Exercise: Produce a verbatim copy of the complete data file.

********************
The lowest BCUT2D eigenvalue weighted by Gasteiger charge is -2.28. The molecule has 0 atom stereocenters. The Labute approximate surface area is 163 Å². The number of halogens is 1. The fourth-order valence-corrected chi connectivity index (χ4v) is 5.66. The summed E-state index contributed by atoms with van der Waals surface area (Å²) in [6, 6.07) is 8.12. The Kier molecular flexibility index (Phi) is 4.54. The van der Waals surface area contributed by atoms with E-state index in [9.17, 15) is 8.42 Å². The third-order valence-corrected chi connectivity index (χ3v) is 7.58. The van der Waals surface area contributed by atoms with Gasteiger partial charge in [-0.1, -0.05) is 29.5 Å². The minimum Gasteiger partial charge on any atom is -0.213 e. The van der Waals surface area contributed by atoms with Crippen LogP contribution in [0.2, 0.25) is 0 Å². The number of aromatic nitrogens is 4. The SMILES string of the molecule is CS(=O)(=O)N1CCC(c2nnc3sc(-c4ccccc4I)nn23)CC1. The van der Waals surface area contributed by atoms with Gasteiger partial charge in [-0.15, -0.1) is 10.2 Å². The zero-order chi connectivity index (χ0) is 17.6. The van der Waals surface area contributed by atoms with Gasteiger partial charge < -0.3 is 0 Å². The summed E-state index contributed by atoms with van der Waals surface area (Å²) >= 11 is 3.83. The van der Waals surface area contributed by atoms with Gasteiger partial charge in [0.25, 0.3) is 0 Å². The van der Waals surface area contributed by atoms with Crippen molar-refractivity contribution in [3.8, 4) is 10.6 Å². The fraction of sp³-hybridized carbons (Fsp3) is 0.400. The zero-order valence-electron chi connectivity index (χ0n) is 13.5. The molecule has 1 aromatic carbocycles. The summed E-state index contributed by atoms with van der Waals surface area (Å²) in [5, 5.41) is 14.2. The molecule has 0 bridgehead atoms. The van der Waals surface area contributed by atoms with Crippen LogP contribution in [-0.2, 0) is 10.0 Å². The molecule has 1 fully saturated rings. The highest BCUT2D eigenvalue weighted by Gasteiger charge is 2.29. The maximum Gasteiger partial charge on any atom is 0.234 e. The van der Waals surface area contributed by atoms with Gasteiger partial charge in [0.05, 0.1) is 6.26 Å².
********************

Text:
The lowest BCUT2D eigenvalue weighted by Gasteiger charge is -2.28. The molecule has 0 atom stereocenters. The Labute approximate surface area is 163 Å². The number of halogens is 1. The fourth-order valence-corrected chi connectivity index (χ4v) is 5.66. The summed E-state index contributed by atoms with van der Waals surface area (Å²) in [6, 6.07) is 8.12. The Kier molecular flexibility index (Phi) is 4.54. The van der Waals surface area contributed by atoms with E-state index in [9.17, 15) is 8.42 Å². The third-order valence-corrected chi connectivity index (χ3v) is 7.58. The van der Waals surface area contributed by atoms with Gasteiger partial charge in [-0.1, -0.05) is 29.5 Å². The minimum Gasteiger partial charge on any atom is -0.213 e. The van der Waals surface area contributed by atoms with Crippen LogP contribution in [0.2, 0.25) is 0 Å². The number of aromatic nitrogens is 4. The SMILES string of the molecule is CS(=O)(=O)N1CCC(c2nnc3sc(-c4ccccc4I)nn23)CC1. The van der Waals surface area contributed by atoms with Gasteiger partial charge in [-0.15, -0.1) is 10.2 Å². The zero-order chi connectivity index (χ0) is 17.6. The van der Waals surface area contributed by atoms with Gasteiger partial charge < -0.3 is 0 Å². The summed E-state index contributed by atoms with van der Waals surface area (Å²) >= 11 is 3.83. The van der Waals surface area contributed by atoms with Gasteiger partial charge in [0.25, 0.3) is 0 Å². The van der Waals surface area contributed by atoms with Crippen molar-refractivity contribution in [3.8, 4) is 10.6 Å². The fraction of sp³-hybridized carbons (Fsp3) is 0.400. The zero-order valence-electron chi connectivity index (χ0n) is 13.5. The molecule has 1 aromatic carbocycles. The summed E-state index contributed by atoms with van der Waals surface area (Å²) in [5, 5.41) is 14.2. The molecule has 0 bridgehead atoms. The van der Waals surface area contributed by atoms with Crippen LogP contribution in [-0.2, 0) is 10.0 Å². The molecule has 1 fully saturated rings. The highest BCUT2D eigenvalue weighted by Gasteiger charge is 2.29. The maximum Gasteiger partial charge on any atom is 0.234 e. The van der Waals surface area contributed by atoms with Gasteiger partial charge in [0.05, 0.1) is 6.26 Å².